Exeter, Devon UK • Jun 14, 2024 • VOL XII

Exeter, Devon UK • [date-today] • VOL XII
Home Music Album Review: Interpol – A Fine Mess

Album Review: Interpol – A Fine Mess

William Harrop reviews Interpol's latest EP.
5 mins read
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It’s been just under a year since Interpol, the gloomy kings of indie rock, released their last album, Marauder – a solid, if uninteresting rejoinder to 2014’s El Pintor. A Fine Mess sees Interpol return to their still warm studio chairs with Marauder’s producer, David Friedman for their first EP since 2003’s The Black EP. At times A Fine Mess is an enjoyable listen, however, throughout its 17-minute playtime, it’s difficult not to question why Interpol rushed to release an EP when it appears as if they have nothing new to say.

the band sound far more comfortable with each other as a trio

On first listen, the standout opening track, ‘Fine Mess’ sounds like Interpol trying to rekindle the past intensity of their discography. Singer Paul Banks’ lyrics sound as if they were passionately yelled into an intercom, Sam Fogarino’s drums are characteristically explosive yet disciplined, and Daniel Kessler’s surgically precise guitar hooks keep the song on its raucous course. This song wouldn’t sound out of place on the 2010 extended cut of their debut, Turn on the Bright Lights, and as with moments on Marauder, the band sound far more comfortable with each other as a trio, even going so far as to toss a Carlos Dengler-esque bass riff into the chorus.

Other highlights on the EP include the single ‘The Weekend’ – a strong composition where Kessler and Banks’ guitars seem to chime out their mournful cries to each other from one headphone to the other, producing a uniquely Interpol sense of melancholy. Banks’ lyrics are also interesting, not bewildering, with “Days roll by, non-discreet / The ebb and flow just reflects the infinite symmetry” being a particularly evocative line, especially, I imagine, striking a chord with students trapped in a seemingly endless cycle of revision.

a uniquely Interpol sense of melancholy

Unfortunately, the rest of the EP isn’t quite so engaging. ‘No Big Deal’ sees the band trudge through nearly four minutes of blandness, broken up by a repetitive chorus of “From the beach to the strip-club, I bet / Feeling reach, feeling built up, I bet, I bet”, on a strikingly similar plain of mundanity to Marauder’s ‘It Probably Matters’. The toe-tapping ‘Real Life’, on the other hand, shows signs of promise, with Kessler inaugurating the song with a riff that dances atop Fogarino’s pulsating bass-drum. Unfortunately, this quickly descends into an unnecessarily long song that fails to deliver what its opening notes seem to promise.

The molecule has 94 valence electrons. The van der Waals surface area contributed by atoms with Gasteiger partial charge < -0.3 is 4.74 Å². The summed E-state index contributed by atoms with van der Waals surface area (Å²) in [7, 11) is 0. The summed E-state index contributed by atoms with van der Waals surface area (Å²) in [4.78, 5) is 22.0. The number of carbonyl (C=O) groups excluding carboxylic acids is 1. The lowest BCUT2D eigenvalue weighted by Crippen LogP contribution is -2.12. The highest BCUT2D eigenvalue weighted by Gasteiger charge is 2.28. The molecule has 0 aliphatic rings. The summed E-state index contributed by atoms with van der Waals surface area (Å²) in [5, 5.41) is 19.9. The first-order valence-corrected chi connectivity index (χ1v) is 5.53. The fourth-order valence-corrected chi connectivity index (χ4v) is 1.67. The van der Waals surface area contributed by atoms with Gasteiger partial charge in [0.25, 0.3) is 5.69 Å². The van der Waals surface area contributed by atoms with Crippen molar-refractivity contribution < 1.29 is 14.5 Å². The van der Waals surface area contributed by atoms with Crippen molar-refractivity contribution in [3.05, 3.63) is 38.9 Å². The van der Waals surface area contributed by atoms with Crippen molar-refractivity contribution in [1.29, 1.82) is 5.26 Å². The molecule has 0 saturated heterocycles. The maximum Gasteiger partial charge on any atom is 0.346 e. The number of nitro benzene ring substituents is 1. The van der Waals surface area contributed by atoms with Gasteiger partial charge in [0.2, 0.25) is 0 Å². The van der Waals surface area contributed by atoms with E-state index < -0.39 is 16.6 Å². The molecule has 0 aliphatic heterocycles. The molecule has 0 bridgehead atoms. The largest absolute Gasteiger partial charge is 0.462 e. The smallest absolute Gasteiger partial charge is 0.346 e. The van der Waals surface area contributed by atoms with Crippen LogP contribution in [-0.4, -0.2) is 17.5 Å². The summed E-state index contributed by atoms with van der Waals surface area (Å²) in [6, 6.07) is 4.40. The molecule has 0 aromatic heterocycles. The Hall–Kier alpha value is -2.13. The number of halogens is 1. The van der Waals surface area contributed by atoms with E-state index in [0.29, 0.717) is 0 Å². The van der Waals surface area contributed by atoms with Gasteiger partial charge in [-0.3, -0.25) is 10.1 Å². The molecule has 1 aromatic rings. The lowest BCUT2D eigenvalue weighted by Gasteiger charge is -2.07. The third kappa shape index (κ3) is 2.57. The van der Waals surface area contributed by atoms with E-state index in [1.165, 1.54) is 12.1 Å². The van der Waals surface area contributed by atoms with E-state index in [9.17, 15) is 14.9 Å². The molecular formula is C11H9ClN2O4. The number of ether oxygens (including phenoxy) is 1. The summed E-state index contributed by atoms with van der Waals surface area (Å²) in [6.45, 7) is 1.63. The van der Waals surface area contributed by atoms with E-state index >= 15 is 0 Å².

What’s more, Banks’ lyrics are at times almost impossible to decipher. This is due in part to the echoey quality to the EP, which seems an odd production choice for a band whose versatility lies in how you can get a different feel for each of their songs by listening out for and appreciating the intricacies of each element  – the bass, guitars, drums and Banks’ cryptic and intriguing lyrics. Instead, the ingredients for some of the EP’s songs all converge into what can only be described as ‘noise’, with A Fine Mess’ closing song ‘Thrones’ being the worst offender.

Whilst their music since 2010 has been studded with moments of brilliance, it’s also fair to say it has lost its novelty

On Bright Lights (2002), Interpol were breathless, urgent. On Antics (2004), their songs were lyrically articulate, instrumentally tight and interspersed with icy and intricate hooks from guitarist Daniel Kessler. Even 2007’s Our Love to Admire was garnished with some of Interpol’s meatiest riffs and most blood-pumping songs. Whilst their music since 2010 has been studded with moments of brilliance, it’s also fair to say it has lost its novelty, with Interpol revisiting the same themes album after album. A Fine Mess is by no means a terrible EP, but it feels superfluous, particularly considering how soon it was released after their last effort.

3

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